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Lions' Dynasty

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The Lions' Dynasty was one of the ruling dynasties of Tethyr. It was largely to blame for the political instability and chaos leading up to the Tethyrian Interregnum period.[1]

Dynastic SealEdit

The symbol and name of the dynasty derive from a tale told in which Prince Nearel used a magic horn to summon a pack of sea cats, or "sea lions", to defend against a band of assassins that where pursuing him.[1]


The dynasty was established in 959 DR by Mhoaran the Tusk-Bearded, when he took the throne from King Teremir I of the Bormul Dynasty by force.[1]

Mhoaran was succeeded by his seventeenth son[2] Nearel, and afterwards by Kortal, Haedrak I, Coram I, and Coram II.[1]

The line of rule was briefly interrupted in 1070 DR, when Teremir II of the Bormul Dynasty slew Coram II in a duel and briefly reestablished the Bormul's on the throne. When Alemander I killed Teremir II the next year, power returned to the Lions' Dynasty.[1]

In 1145 DR, Coram III, Alemander's great-grandson,[2] officially changed the family's name from "House of Ithal-Strohm-Bormul" to simply "House Tethyr".[1]

Alemander II and Coram IV followed in line. Then, Kymer and illegitimate half-elf son of Alemander II usurped the throne, killing Coram and his family. One of Coram IV's sons, however, escaped death. The "Corsair Prince", Haedrak II, spent five years building an army and finally retook the throne from his uncle in 1227 DR, killing him in a duel.[1]

During the year 1274 DR, in an event known as the Kinslayings, seven royal princesses of House Tethyr were assassinated in Waterdeep. Upon hearing the news, King Haedrak died, leaving his third son Errilam I[2] to take the crown. Errilam himself died in a hunting accident only a few years later in 1277 DR, and many humans of Tethyr blamed the elves for his death. This lead to a persecution of elves.[3] Alemander III, Errilam's nephew, became the next king, since Errilam had no surviving heirs.[2]

In 1288 DR, Errilam's surviving sister was also assassinated in Waterdeep. The so-called "Waterdeep Curse" continued as the next king, Jaszur, who was Haedrak II's grand-nephew, was slaughtered on a return trip to Tethyr from Waterdeep after having eased the tensions between the two lands.[3]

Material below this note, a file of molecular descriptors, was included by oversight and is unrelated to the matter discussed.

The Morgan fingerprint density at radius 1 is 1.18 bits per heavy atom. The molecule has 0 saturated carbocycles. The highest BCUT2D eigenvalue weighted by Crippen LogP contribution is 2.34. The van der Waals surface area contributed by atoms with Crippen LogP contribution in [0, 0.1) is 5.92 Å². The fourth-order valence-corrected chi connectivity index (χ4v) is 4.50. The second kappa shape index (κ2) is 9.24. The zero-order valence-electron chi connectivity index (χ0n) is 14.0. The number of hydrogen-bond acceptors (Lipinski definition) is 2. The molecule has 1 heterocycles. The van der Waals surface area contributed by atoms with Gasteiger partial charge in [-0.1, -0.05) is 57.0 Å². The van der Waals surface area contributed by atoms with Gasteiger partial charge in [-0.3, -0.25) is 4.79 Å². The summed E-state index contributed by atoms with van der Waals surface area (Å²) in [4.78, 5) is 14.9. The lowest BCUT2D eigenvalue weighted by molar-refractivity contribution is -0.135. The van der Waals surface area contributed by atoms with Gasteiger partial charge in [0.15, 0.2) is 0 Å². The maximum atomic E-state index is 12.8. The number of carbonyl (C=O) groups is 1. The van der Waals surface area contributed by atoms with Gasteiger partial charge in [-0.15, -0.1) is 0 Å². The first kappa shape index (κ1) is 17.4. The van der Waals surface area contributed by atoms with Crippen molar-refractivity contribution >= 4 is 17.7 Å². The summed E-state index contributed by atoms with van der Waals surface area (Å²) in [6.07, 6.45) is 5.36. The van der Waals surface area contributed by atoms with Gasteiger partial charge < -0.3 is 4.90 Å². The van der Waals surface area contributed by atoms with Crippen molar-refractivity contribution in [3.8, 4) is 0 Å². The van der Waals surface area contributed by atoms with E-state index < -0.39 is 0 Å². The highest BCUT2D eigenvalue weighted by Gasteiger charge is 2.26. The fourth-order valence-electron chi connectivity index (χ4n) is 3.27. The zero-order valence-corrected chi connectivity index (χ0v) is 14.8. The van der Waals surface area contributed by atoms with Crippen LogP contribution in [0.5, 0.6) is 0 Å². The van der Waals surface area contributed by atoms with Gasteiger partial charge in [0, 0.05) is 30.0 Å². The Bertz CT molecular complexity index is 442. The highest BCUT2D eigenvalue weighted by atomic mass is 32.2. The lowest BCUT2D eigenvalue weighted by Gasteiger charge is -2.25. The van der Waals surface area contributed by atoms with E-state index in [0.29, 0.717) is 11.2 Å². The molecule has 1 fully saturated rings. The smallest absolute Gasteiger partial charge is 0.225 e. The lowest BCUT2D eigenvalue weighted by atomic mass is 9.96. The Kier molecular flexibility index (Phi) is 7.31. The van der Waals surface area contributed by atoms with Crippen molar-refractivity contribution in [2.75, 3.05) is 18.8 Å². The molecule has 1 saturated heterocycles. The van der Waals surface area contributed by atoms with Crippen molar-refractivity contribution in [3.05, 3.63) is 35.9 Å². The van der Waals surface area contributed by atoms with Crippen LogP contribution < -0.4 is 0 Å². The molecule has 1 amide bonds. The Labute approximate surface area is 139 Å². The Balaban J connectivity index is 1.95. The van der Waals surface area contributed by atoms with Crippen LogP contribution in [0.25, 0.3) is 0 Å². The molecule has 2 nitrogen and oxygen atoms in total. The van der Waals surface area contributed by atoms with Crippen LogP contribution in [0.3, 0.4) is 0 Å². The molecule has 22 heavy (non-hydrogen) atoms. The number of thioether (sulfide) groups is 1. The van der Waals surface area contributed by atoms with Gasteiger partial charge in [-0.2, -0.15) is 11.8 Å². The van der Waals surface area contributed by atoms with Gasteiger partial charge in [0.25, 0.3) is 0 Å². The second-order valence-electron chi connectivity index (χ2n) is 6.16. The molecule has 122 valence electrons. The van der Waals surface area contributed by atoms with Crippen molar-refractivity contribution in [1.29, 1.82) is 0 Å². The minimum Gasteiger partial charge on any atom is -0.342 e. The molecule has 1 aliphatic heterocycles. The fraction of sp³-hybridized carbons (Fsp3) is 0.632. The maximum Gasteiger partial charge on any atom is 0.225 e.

Olosar, Jaszur's twin,[2] and Alemander IV followed in the line of succession. Alemander had two sons, Alemander V by his first wife, and secretly Haedrak III by his second.[4]

Alemander IV was a harsh ruler not well-liked by his people, and he had a strained relationship with his first son Alemander V. Alemander V joined with some of the lesser nobles of Tethyr and plotted a coup to gain power from his father. The plan did not go as planned, as the royal palace, Castle Tethyr, was burned to the ground, killing not only the king but also the queen, Alemander V, and their whole family. This event triggered the Ten Black Days of Eleint and ended the dynasty in 1347 DR.[5]

Family TreeEdit

the Great's

3rd sister
"the Tusk-
(17th son)
1st sonKortalHaedrak I
(1st cousin)
1st son2nd son3rd son4th sonCoram I
Coram II
(2nd grandson)
Alemander I
Coram III
(3rd great-
Alemander II
(1st grandson)
Coram IVKymer
"the Shade
1st sonHaedrak II
"the Corsair
1st son2nd sonErrilam IKessynnaCyralna

Alemander III
(1st nephew)
Alemander IV
(1st nephew)
Alemander VHaedrak IIIYusuf



  1. 1.0 1.1 1.2 1.3 1.4 1.5 1.6 Steven E. Schend (1997). Lands of Intrigue: Book One: Tethyr. (TSR, Inc.), pp. 31–32. ISBN 0-7869-0697-9.
  2. 2.0 2.1 2.2 2.3 2.4 Steven E. Schend (1997). Lands of Intrigue: Book Three: Erlkazar & Folk of Intrigue. (TSR, Inc), p. 29. ISBN 0-7869-0697-9.
  3. 3.0 3.1 Steven E. Schend (1997). Lands of Intrigue: Book One: Tethyr. (TSR, Inc.), pp. 32–33. ISBN 0-7869-0697-9.
  4. Steven E. Schend (1997). Lands of Intrigue: Book One: Tethyr. (TSR, Inc.), p. 35. ISBN 0-7869-0697-9.
  5. Steven E. Schend (1997). Lands of Intrigue: Book One: Tethyr. (TSR, Inc.), p. 36. ISBN 0-7869-0697-9.


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